Covid-19 has dramatically affected society, requiring changes in every aspect of how we work, learn and play. Faculty members of the Department have risen to challenges in research by adapting ongoing studies, starting new initiatives to make sure that patients receive rehabilitation services, providing information to manage chronic health conditions, assisting with diagnoses, and treating secondary health issues caused by the Corona virus.
Physical distancing mandates have led to widespread research suspensions to protect researchers and participants. However, research continues and our faculty members are rapidly adapting their efforts to make discoveries in a new world reality.
Keeping track of symptoms and treatment is important for people with rheumatoid arthritis (RA) to live well. This is why Dr. Linda Li developed an online tracking tool that is now being tested in a community-based study. Dr. Li’s team has heard from patient partners and study participants about the new challenges to managing their health during the pandemic. Given the situation, she recently released a part of this online program for people with RA to track their symptoms, medication use, and self-care goals. If they use a Fitbit, they can also sync it with the online tool and view their physical activity data along side other data such as medication use and symptoms over time. Users can use the information to inform self-care decisions and share it with their rheumatologists during telehealth consults. Dr. Li team will also use this opportunity to develop an online cohort to understand the impact on the health in this population during and after the pandemic. Dr. Li is also collaborating with a team in the U.K. to interview people with RA to study the impact of the pandemic response strategy on self-care. They will explore topics such as being physically active, managing stress, eating well, and accessing essential medication, such as hydroxychloroquine, a drug that has been touted by some as a treatment of COVID-19 despite the low quality evidence to date.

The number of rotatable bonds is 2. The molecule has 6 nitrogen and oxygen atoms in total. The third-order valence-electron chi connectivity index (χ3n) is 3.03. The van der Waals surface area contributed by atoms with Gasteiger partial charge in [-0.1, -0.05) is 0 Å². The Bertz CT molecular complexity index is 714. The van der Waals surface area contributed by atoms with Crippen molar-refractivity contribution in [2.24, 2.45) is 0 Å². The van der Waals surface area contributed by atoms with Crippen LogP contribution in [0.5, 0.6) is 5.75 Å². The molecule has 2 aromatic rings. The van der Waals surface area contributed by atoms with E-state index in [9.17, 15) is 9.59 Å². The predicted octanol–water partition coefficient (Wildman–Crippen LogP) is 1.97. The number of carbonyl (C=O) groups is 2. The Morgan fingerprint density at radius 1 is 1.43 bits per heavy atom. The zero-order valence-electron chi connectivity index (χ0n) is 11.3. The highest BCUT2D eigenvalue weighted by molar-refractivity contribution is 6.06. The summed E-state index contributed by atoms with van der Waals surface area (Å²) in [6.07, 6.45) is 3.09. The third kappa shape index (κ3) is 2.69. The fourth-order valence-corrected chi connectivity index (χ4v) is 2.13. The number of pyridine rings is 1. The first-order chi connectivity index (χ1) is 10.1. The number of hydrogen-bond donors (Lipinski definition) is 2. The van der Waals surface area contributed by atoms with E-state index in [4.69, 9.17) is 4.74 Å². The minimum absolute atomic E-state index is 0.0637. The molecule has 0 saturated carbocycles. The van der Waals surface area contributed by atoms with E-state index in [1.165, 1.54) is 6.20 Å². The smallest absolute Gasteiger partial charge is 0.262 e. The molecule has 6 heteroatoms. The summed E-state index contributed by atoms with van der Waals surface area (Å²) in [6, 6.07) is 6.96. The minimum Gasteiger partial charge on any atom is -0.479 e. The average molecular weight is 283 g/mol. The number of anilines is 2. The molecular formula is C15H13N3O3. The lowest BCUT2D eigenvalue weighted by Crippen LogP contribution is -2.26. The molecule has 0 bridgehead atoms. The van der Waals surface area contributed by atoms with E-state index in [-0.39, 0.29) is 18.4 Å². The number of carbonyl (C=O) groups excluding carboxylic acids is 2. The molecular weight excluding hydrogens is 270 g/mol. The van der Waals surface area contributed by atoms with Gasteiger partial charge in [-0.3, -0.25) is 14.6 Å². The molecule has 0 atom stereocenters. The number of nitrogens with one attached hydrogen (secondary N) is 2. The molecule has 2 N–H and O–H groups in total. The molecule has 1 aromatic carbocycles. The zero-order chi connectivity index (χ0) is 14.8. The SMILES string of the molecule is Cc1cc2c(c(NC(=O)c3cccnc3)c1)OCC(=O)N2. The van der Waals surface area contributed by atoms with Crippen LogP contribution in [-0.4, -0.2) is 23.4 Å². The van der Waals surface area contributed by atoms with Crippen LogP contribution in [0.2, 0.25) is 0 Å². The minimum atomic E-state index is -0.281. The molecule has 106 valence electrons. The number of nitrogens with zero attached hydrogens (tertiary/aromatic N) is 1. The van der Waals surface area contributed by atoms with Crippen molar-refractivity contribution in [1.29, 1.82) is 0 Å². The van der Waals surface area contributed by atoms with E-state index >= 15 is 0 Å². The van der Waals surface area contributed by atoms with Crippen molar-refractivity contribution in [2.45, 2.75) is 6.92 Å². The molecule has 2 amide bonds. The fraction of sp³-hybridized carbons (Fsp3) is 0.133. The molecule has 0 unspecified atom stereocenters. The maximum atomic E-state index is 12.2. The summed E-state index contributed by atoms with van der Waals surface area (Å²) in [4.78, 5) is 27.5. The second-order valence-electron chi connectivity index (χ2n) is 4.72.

Dr. Jordan Guenette is working with Agartee Technology Inc. to develop and test a multimodal biosensor for screening, detection and monitoring covid-19 patients. Real-time and continuous monitoring of several physiological parameters related to respiratory function, blood oxygenation, and temperature among other variables, enables clinicians to optimize treatment options and assess the prognosis of the disease in each individual. This device is currently in use in British Columbia, Ontario, Quebec, and Japan.
Dr. Pat Camp is a member of Providence Health Care/Vancouver Coastal Health’s COVID-19 post-acute clinical planning team and is working to coordinate research logistics for their COVID projects — of note, over 100 projects have been registered with BC Academic Health Network. Dr. Camp is also participating in a Fraser Health Authority initiative to research a “virtual hospital” that will provide rehab care to recently discharged patients after COVID-19. Dr. Kristin Campbell created and posted a summary of safe exercise principles for exercise at home for people with cancer along with a list of vetted cancer specific on-line exercise videos. In addition, her team has made public the instructional video on how to self-monitor arm size for women after surgery for breast cancer https://cepl.rehab.med.ubc.ca/how-to-measure-your-arm/. Physios in Canada and the US are using this for tele-rehabilitation visits with clients who are at risk of developing lymphedema and who are being treated by a PT for lymphedema.
Dr. Kristin Campbell created and posted a summary of safe exercise principles for exercise at home for people with cancer along with a list of vetted cancer specific on-line exercise videos. In addition, her team has made public the instructional video on how to self-monitor arm size for women after surgery for breast cancer https://cepl.rehab.med.ubc.ca/how-to-measure-your-arm/. This is being used by PTs in Canada and the US for tele-rehabilitation visits with clients who are at risk of developing lymphedema and who are being treated by a PT for lymphedema.
Rehabilitation after stroke has been severely disrupted by Covid-19 and Dr. Janice Eng and her trainees are responding to fill the gap in care. She created and posted a 2-page handout of the “safer” exercises from her FAME program, as well as videos of each exercise, plus tips on safety and progression for physiotherapists and people with stroke to use at home. FAME is a group exercise program developed for people with stroke who have some standing and walking ability and it has been shown to improve mobility, cardiovascular fitness, and arm and hand function.
Dr. Eng also partnered with the BC Stroke Recovery Association of BC to deliver a virtual GRASP Program via zoom to improve arm and hand function after a stroke. To evaluate the effectiveness of this delivery method, her team is developing outcome measures that can be completed through video applications such as Zoom for Healthcare. Her team is also adapting her GRASP program handbook to include items people will likely already have in the home. They plan to survey the patients and facilitators on their experience using this delivery method.
All our research faculty are working to develop responsive functional outcome measures that can be utilized in research via video applications. Reliability tests they will be applying to these outcome measures will be a huge advance for researchers across the globe even in the post-Covid world.